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Framing a Cross-Vault Ceiling, continued

Building Barrels

With the recess defined, I concentrated on forming the barrel arches. Each of the four barrel ends spanned 8 feet, point to point. The diagonal of an 8-foot square measures 11 feet 3 3/4 inches. The barrel spans and the diagonal hip spans shared a common height — 12 inches — so I calculated the two radiuses needed, made a trammel stick, and drew the respective arches on 3/4-inch plywood.

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Here, a carpenter adds a block to support a center light fixture.

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The plywood diagonal arches were cut with a circular saw, which can make faster cuts than a jig saw, down to a 4-foot radius, before binding.


For the record, the two radiuses were 6 feet 8 inches and 7 feet 4 inches. I carefully cut the arches with a circular saw — I've found that you can effectively cut curves as tight as a 4-foot radius using that tool. The diagonal arches exceeded the capacity of a 4x8 plywood sheet, so I cut them in four separate pieces that met in the center of the ceiling. We had previously nailed 1x3 furring to all the ceilings in the house, a standard framing procedure in this region. The furring provided good general backing to attach the arch components. We added a piece of 3/4-inch plywood to back up the center arch junction and provide support for a chandelier. With the diagonals installed, we nailed the barrel cutouts directly to the plywood facing on the four soffits. Those two plywood patterns established all the necessary framing lines to complete the converging barrel shapes. I used flat 2x4 blocking to define the contours of the barrels, starting at the top of each vault. Each of these longest blocks fit at the center groin with a double 45-degree square end cut. (The opposite ends were all square, 90-degree cuts.) But as the blocking carried along down the hip to the spring line, the hip cuts became progressively compound.

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At the top of the groin, the ceiling blocks are square-cut at double 45-degree angles, but as the hip descends to the spring line, the cuts become progressively beveled. The author used a flexible story pole to space the blocking equally and divided the bevel angles incrementally between the top and bottom blocks.


Quick calculation for compound cuts. I took a practical route to calculating these bevels. First, I found the bevel angle for the short triangular piece of blocking at the bottom end using a bevel gauge and a sliding compound miter saw.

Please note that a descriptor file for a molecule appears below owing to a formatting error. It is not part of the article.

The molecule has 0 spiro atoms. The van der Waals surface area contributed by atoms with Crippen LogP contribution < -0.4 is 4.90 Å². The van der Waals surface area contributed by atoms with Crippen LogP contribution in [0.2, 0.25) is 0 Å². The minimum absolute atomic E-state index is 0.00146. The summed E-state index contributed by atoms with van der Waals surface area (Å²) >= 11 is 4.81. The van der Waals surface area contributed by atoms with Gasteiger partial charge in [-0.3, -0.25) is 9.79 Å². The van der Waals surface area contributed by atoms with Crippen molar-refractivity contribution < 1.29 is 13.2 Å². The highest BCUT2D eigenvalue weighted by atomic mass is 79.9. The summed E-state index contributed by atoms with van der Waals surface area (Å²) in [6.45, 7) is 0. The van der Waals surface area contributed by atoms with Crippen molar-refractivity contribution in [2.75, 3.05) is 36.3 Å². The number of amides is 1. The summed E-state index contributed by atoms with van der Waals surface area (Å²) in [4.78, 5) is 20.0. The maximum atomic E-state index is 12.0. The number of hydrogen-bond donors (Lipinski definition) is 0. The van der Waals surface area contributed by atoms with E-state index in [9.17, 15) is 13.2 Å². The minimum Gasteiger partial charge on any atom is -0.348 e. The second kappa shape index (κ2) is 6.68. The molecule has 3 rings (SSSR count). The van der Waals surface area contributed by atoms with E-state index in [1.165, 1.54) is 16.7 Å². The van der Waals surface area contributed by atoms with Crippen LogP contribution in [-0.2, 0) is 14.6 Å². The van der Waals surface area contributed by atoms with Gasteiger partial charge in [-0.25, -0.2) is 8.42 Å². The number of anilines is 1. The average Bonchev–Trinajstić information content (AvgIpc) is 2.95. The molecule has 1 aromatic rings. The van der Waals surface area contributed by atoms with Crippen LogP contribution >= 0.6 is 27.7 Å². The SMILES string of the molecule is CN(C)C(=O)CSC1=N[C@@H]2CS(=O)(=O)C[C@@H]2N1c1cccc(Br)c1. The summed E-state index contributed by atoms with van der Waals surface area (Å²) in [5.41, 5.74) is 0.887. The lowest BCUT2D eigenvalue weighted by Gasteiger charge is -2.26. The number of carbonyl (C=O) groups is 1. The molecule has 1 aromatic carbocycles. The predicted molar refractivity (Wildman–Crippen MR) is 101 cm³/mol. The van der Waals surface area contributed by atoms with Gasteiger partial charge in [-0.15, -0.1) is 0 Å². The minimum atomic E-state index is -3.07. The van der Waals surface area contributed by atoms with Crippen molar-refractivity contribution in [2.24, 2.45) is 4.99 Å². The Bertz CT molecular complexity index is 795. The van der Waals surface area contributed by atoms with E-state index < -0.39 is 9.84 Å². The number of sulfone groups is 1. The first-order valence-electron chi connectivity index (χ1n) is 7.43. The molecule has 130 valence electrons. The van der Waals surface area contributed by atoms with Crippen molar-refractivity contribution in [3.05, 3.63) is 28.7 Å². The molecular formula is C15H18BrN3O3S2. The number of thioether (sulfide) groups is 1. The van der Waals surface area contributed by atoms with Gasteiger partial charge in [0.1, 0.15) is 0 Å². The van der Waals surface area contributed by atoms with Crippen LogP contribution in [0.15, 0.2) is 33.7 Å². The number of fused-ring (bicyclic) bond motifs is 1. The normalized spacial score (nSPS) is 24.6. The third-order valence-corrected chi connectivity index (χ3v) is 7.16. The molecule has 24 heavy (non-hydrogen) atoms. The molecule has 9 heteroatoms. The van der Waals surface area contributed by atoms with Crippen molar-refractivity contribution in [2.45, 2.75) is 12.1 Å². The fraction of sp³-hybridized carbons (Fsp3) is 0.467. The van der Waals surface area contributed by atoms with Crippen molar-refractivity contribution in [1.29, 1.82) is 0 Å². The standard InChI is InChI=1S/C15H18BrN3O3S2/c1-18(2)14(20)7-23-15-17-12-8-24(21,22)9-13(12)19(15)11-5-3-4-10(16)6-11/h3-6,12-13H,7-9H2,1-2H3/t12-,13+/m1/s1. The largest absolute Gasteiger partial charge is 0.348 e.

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The bevel for the starter block — 26 1/2 degrees — was the simplest to establish, using a bevel gauge and a miter saw. The rest of the bevels were deduced from that angle.



Next, I stepped off six equal blocking intervals on a thin flexible strip of wood, bent along the underside of one of the single hips. Then all I had to do was progressively step the bevels down by a sixth of the total bevel angle, one block at a time, from 26 1/2 degrees to 0 degrees. The 45-degree hip angle cuts remained constant. For efficiency, I cut eight of every piece in mirrored pairs, as each vaulted quadrant was identically proportioned. With me cutting and a helper nailing the pieces up, installing the barrels only took us a couple of hours. The resulting geometric framing pattern looked almost too good to cover up.

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Although produced quickly, the vault framing is accurate, uniform, and almost too nice to cover up with drywall. The front soffit awaits a box-beam arch to complete the framing.


Arched Header

To further distinguish the nook, I added an arched box header under the front soffit. I laid it out and cut it on sawhorses, using 2x4s and a 1/2-inch plywood skin, then nailed it up in two pieces. I had to keep the dropped shoulders, and hence the arch itself, shallow — only about 4 inches below the soffit level — because the header had to clear a transom window above a door in the angled wall. The arch spanned 8 feet, centered on the vault, and provided a subtle introduction to the curving ceiling lines.

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Roughed out on sawhorses and nailed up in two pieces, the box beam's arch had to remain shallow to clear windows at both ends.



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The arch effectively echoes the barrel vault arches and helps to delineate the open but separate living spaces.

The plastering contractor, Michel Tanguay, used 3/8-inch drywall board and skim-coat plaster to finish the barrels, and did a beautiful job.

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Thin 3/8-inch drywall flexed without buckling over the concave barrel framing. To crisply highlight the lines of the cross-vault, the plastering contractor used expanded-metal plaster bead.


He used metal plaster corners, the type with expanded mesh flanges, which flexed smoothly along the easy curves and gave the groin joints sharp definition. The diagonal arcs finish crisply at the recess corners and meet in the center at the chandelier's electrical box. Maybe someone will come along, take a few snapshots, and the process will begin all over again somewhere else. But you'll be ready for it.

Jeff Davisis a framing contractor in Harwich, Mass.